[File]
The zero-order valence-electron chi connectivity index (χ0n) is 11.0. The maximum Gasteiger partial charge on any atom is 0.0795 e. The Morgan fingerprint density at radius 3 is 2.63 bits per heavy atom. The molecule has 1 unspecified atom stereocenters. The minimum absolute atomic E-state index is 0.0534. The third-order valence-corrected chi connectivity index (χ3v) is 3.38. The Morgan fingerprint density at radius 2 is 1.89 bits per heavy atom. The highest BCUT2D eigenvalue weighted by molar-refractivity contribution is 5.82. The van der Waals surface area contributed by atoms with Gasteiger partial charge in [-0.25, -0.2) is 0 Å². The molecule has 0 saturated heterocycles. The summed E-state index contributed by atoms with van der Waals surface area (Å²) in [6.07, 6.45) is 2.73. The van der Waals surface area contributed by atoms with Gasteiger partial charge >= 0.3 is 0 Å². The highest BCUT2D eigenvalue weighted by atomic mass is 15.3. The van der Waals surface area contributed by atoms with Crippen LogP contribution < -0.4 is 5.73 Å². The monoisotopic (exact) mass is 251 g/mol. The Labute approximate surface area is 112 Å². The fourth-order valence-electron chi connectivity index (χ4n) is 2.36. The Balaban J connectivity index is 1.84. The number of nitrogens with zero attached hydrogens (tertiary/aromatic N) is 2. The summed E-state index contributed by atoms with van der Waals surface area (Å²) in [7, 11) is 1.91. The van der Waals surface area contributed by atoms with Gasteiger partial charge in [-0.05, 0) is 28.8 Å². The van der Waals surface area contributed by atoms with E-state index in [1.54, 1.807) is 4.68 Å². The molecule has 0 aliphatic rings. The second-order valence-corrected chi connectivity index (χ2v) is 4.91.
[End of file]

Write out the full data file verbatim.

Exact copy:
The zero-order valence-electron chi connectivity index (χ0n) is 11.0. The maximum Gasteiger partial charge on any atom is 0.0795 e. The Morgan fingerprint density at radius 3 is 2.63 bits per heavy atom. The molecule has 1 unspecified atom stereocenters. The minimum absolute atomic E-state index is 0.0534. The third-order valence-corrected chi connectivity index (χ3v) is 3.38. The Morgan fingerprint density at radius 2 is 1.89 bits per heavy atom. The highest BCUT2D eigenvalue weighted by molar-refractivity contribution is 5.82. The van der Waals surface area contributed by atoms with Gasteiger partial charge in [-0.25, -0.2) is 0 Å². The molecule has 0 saturated heterocycles. The summed E-state index contributed by atoms with van der Waals surface area (Å²) in [6.07, 6.45) is 2.73. The van der Waals surface area contributed by atoms with Gasteiger partial charge >= 0.3 is 0 Å². The highest BCUT2D eigenvalue weighted by atomic mass is 15.3. The van der Waals surface area contributed by atoms with Crippen LogP contribution < -0.4 is 5.73 Å². The monoisotopic (exact) mass is 251 g/mol. The Labute approximate surface area is 112 Å². The fourth-order valence-electron chi connectivity index (χ4n) is 2.36. The Balaban J connectivity index is 1.84. The number of nitrogens with zero attached hydrogens (tertiary/aromatic N) is 2. The summed E-state index contributed by atoms with van der Waals surface area (Å²) in [7, 11) is 1.91. The van der Waals surface area contributed by atoms with Gasteiger partial charge in [-0.05, 0) is 28.8 Å². The van der Waals surface area contributed by atoms with E-state index in [1.54, 1.807) is 4.68 Å². The molecule has 0 aliphatic rings. The second-order valence-corrected chi connectivity index (χ2v) is 4.91.